Tap the Power of Press Releases
Behold the humble press release. Even in the age of blogs and RSS feeds, the press release remains the simplest, yet most effective tool for generating publicity about your small business. Even better, the resulting coverage costs nothing compared to the costs of paid advertising.
While you don’t have to be a PR expert or writing whiz to create an effective release, a potentially newsworthy item may be overlooked if the release is poorly organized or doesn’t seem newsworthy.
First, you need to have news that’s worth sharing. Things that may seem important to you may not be relevant to your intended audience. Imagine you’re a reader with little or no familiarity with your business, and think about what might appeal to you. Some things are easy, such as adding a new product or service, opening a new location, or reaching a milestone anniversary.
Also consider offering readers helpful hints related to your product or service. If you’re an accountant, for example, a list of tips for getting organized at Income Tax time may be perfect for time-crunched taxpayers. Gift shop owners can prepare a list of innovative ideas for specific holidays, or acceptable items to send service personnel overseas.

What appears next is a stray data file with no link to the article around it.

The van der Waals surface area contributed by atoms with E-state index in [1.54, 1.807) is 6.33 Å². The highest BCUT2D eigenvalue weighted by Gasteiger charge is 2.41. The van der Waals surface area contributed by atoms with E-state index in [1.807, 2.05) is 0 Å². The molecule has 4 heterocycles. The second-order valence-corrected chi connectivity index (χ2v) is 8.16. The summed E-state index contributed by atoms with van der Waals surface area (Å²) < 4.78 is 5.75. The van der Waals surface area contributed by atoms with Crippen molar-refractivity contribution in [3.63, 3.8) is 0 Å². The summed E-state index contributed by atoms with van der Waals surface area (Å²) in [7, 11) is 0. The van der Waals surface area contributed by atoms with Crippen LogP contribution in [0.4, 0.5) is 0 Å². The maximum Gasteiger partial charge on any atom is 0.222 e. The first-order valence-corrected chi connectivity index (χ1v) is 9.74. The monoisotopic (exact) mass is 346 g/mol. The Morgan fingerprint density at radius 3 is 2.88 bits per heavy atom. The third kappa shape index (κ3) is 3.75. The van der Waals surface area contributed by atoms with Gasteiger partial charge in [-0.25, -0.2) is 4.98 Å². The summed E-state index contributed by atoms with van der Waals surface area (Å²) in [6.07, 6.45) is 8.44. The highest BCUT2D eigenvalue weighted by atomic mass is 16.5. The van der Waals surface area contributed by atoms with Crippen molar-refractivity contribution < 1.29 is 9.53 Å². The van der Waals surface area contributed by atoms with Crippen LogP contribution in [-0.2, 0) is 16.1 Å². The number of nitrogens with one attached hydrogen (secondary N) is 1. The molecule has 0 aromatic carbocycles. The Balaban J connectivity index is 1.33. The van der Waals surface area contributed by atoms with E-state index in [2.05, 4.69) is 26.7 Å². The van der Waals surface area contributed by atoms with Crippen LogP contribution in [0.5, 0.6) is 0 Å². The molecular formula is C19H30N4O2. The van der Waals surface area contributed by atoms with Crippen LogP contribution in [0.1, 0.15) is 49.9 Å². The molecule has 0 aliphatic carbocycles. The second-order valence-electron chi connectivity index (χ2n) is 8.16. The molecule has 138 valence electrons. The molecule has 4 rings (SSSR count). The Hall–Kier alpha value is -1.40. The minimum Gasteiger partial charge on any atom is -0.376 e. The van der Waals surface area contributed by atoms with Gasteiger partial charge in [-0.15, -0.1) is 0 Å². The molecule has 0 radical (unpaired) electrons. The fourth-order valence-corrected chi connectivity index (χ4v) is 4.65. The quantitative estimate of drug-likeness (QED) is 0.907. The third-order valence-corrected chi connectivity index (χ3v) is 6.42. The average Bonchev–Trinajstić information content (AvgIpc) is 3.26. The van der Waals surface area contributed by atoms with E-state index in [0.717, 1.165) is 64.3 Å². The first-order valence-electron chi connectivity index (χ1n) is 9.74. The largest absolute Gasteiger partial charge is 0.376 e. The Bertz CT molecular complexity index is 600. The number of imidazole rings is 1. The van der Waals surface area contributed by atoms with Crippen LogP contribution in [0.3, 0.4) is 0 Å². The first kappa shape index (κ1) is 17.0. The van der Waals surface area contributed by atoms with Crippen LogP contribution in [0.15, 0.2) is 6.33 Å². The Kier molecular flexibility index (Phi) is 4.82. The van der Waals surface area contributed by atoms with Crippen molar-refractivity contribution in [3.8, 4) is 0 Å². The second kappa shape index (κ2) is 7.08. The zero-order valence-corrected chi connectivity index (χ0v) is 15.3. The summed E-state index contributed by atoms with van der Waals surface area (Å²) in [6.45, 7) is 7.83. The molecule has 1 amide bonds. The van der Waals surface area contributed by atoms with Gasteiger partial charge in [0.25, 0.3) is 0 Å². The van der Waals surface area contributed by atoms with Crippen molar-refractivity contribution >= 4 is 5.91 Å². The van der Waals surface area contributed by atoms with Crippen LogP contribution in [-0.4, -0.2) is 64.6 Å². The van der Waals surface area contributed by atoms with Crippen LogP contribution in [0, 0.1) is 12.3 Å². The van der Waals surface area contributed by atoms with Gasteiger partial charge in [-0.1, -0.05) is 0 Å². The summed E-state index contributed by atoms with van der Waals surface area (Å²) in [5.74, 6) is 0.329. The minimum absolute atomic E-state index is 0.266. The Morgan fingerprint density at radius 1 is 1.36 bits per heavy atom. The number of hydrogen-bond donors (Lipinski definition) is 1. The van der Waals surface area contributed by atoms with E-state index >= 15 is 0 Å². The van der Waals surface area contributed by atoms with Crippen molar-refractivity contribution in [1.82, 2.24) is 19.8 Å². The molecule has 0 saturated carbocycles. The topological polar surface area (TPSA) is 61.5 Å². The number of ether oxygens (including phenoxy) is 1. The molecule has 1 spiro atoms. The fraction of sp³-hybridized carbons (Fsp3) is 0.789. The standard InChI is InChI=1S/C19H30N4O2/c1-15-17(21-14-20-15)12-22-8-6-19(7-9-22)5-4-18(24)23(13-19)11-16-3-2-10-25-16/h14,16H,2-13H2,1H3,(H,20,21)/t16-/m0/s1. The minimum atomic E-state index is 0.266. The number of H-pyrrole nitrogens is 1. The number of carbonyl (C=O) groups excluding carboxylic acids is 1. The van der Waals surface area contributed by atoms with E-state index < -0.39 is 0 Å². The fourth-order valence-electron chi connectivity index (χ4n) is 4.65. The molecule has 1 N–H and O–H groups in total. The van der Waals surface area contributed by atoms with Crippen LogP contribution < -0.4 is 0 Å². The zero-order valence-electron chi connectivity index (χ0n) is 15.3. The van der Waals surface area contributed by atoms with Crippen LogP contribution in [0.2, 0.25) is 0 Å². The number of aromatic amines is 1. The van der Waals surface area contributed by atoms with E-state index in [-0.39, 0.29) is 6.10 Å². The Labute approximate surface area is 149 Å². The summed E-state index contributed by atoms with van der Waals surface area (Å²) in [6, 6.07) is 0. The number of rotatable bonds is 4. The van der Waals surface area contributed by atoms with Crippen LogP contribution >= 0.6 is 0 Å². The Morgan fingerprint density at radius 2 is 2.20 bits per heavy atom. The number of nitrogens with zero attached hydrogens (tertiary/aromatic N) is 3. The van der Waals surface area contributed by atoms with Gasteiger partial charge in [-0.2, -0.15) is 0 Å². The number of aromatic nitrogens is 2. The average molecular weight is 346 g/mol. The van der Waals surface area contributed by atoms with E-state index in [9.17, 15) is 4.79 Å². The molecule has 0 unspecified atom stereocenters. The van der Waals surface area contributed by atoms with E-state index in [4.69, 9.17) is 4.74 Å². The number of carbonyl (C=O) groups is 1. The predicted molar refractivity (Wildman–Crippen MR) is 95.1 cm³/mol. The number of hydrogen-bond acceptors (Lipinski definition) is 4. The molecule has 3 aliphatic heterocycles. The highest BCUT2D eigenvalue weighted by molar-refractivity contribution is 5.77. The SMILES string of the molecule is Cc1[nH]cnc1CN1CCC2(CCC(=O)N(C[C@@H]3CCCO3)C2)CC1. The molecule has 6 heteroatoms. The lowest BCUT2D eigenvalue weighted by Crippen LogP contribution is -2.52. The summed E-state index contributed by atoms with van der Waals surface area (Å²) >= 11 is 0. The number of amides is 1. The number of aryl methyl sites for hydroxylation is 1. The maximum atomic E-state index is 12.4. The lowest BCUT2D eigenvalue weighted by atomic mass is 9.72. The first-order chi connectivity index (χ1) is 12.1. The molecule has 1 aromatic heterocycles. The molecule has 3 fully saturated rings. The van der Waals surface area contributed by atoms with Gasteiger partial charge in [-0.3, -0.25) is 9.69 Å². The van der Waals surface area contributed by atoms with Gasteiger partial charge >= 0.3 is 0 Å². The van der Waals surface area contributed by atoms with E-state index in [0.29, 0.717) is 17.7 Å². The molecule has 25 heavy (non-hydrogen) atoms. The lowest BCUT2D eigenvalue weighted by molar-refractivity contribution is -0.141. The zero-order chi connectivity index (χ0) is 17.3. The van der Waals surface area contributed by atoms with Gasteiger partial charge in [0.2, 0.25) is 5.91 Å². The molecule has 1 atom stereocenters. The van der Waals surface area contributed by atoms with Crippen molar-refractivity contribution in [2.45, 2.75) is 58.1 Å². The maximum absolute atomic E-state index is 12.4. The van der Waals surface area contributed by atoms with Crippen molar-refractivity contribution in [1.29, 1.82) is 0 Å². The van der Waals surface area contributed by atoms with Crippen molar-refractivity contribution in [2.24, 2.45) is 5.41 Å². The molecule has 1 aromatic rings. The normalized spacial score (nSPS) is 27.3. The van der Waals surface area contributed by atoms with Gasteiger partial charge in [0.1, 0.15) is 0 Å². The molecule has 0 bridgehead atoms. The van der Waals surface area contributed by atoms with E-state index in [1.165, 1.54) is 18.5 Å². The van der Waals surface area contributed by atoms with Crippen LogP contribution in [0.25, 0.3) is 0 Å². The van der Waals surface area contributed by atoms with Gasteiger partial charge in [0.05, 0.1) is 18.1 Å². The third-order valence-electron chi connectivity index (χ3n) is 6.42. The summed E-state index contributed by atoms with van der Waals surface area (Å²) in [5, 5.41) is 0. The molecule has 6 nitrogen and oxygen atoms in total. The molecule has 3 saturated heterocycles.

Aside from the news item itself, the most important parts of a press release are the headline and first paragraph. Because editors sift through dozens of press releases a day, they rarely read anything that doesn’t immediately grab their attention. Get to the point by organizing the first paragraph around what your news is, who it’s about, and why it’s important. Then, use brief supporting paragraphs to add detail.
Remember that like a resume, a press release is designed to pique interest, not tell the entire story. As such, limit your release to no more than two double-spaced pages.
Your company’s logo and contact information should be at the top of your press release. It’s also helpful to include a name, address, and phone number or email in the text.
Once your release is ready, contact the publications or media outlets to identify the right editor, and whether they prefer to receive releases by regular mail or electronically. Make sure you spell the editor’s name and title correctly. Releases with errors or addressed to long-departed predecessors often go into the trash unread.
SCORE Lancaster is a nonprofit organization of more than 50 volunteer mentors who provide free, confidential business counseling, and training workshops, to small business owners. Call us at 717-397-3092 or visit us online at www.scorelancaster.org.